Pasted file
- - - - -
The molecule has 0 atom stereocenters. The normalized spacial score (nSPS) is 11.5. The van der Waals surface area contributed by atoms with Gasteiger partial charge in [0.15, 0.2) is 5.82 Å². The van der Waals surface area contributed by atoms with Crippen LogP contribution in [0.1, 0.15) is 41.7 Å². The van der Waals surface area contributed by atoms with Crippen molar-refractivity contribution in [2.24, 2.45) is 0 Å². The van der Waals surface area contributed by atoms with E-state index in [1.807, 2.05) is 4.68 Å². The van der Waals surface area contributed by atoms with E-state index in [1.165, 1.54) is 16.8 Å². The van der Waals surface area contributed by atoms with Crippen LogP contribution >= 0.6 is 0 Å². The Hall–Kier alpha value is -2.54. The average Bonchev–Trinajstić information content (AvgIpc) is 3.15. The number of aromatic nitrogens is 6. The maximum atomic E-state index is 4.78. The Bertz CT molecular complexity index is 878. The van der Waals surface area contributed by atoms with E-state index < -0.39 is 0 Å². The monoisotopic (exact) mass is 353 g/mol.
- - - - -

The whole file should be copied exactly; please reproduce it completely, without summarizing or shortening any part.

The molecule has 0 atom stereocenters. The normalized spacial score (nSPS) is 11.5. The van der Waals surface area contributed by atoms with Gasteiger partial charge in [0.15, 0.2) is 5.82 Å². The van der Waals surface area contributed by atoms with Crippen LogP contribution in [0.1, 0.15) is 41.7 Å². The van der Waals surface area contributed by atoms with Crippen molar-refractivity contribution in [2.24, 2.45) is 0 Å². The van der Waals surface area contributed by atoms with E-state index in [1.807, 2.05) is 4.68 Å². The van der Waals surface area contributed by atoms with E-state index in [1.165, 1.54) is 16.8 Å². The van der Waals surface area contributed by atoms with Crippen LogP contribution >= 0.6 is 0 Å². The Hall–Kier alpha value is -2.54. The average Bonchev–Trinajstić information content (AvgIpc) is 3.15. The number of aromatic nitrogens is 6. The maximum atomic E-state index is 4.78. The Bertz CT molecular complexity index is 878. The van der Waals surface area contributed by atoms with E-state index < -0.39 is 0 Å². The monoisotopic (exact) mass is 353 g/mol.